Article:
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View from the Hill Blog: Cutting the Congressional Commodity Crisis

By Grace Boatright, View from the Hill National Grange Legislative Blog (3/4/11)

  MARCH 5, 2011 --

On July 21, 2010, President Obama signed into law the Dodd-Frank Act. The bill, proposed by Congressman Barney Frank and Senator Chris Dodd, and so named, came as a result of the 2008 financial meltdown and seeks to implement new regulatory reforms to the financial services industry, aka- Wall Street. Reform in this case has meant greater transparency in the markets, tougher standards on fraud manipulation, more authority over insider trading, and greater protection for whistle blowers.

Overall, the question became: what is sufficient manipulation/regulation to ensure sound pricing without the cost outweighing the benefits? Sounds pretty straightforward right? Well…not so much. Though unlikely to receive funding due to increasing budget cuts, the Act would have had numerous effects on agriculture.

Primarily, the Act could affect agriculture by addressing “commodity swaps” and giving a precise definition of a “commodity.” Commodity swaps are typically used as a hedging device to protect one’s self against the rising or falling price of a commodity. For example, say a company buys a lot of oil. This company can buy a contract, or pay a premium, for the legal right to purchase oil at a fixed price for a certain amount of time.

This could potentially save them millions in the long run, making the premium paid for those contracts seem like nothing. Dodd-Frank has repealed all exemptions granted to security-based swaps. Though the exact terms aren’t yet clear, Title VII states; “Except as provided otherwise, no Federal assistance may be provided to any swaps entity with respect to any swap, security-based swap, or other activity of the swaps entity" (Thomas). 

This mandate could affect farming cooperatives if the Commodity Futures Trading Commission (CFTC) decides to define them as swap dealers rather than farm cooperatives and thus subjecting them to the regulations and capital requirements imposed on swap dealers. This could have dramatic impacts on people such as dairy farmers by hindering their ability to manage the risk of falling milk prices and rising production costs, a risk that could usually be transferred to a swap dealer through a commodity swap. A solution to this problem would be to term cooperatives, such as Dairy Farmers of America, as end-users rather than swap dealers, and exempting agricultural cooperatives altogether. Clearly, definitions become incredibly important at this point, and are primarily left to the discretion of the CFTC. Before this Act, “commodities” wasn’t so much a noun as it was a reference to a group of investment securities; some popular ones being oil, coffee, corn, cotton, and pork bellies. Without a precise definition, it will be much harder to know who to exempt and who to impose regulations on. Consequently, without exemption, growers will have to assume the financial risk associated with commodity price fluctuations, leaving America’s farmers incredibly vulnerable.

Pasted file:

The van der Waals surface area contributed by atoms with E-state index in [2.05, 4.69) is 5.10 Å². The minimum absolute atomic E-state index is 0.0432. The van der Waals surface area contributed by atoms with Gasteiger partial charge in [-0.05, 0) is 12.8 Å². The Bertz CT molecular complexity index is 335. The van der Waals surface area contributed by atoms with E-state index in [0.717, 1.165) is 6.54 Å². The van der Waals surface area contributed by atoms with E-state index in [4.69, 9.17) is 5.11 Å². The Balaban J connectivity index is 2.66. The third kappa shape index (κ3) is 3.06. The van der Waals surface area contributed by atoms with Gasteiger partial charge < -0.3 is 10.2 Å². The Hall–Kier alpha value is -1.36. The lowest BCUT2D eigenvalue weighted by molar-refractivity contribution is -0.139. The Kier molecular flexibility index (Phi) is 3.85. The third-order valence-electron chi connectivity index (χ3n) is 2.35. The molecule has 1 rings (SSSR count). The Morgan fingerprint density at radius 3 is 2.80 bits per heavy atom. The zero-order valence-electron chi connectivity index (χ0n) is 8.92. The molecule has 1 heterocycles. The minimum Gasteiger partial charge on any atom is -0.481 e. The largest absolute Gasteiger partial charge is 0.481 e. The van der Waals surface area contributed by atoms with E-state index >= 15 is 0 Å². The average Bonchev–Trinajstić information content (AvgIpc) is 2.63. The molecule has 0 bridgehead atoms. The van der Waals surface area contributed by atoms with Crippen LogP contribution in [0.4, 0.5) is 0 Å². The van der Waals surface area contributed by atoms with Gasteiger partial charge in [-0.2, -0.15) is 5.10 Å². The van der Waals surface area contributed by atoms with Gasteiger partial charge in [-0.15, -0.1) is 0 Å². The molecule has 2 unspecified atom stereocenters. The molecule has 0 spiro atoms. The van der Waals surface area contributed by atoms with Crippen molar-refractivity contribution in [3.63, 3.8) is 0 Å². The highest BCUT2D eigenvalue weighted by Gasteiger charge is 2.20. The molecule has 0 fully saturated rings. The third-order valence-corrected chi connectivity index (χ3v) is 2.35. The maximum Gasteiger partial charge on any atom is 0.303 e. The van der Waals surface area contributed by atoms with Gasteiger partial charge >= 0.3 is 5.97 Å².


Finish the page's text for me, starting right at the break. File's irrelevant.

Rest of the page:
Having a degree in finance, I was eager to right this blog, and found it fairly easy to do so. However, what I could never have comprehended a year ago is the far reaching impact imposed legislation could have on the different sectors of America. In this instance, a bill directed at keeping Wall Street honest could have come back to wreak havoc on America’s farmers and agricultural communities. Let’s hope that the current budget cuts end up eliminating funding for the Dodd-Frank Act, otherwise we could find ourselves paying more for a gallon of milk than a barrel of oil.

-Grace Boatright
National Grange Program Assistant

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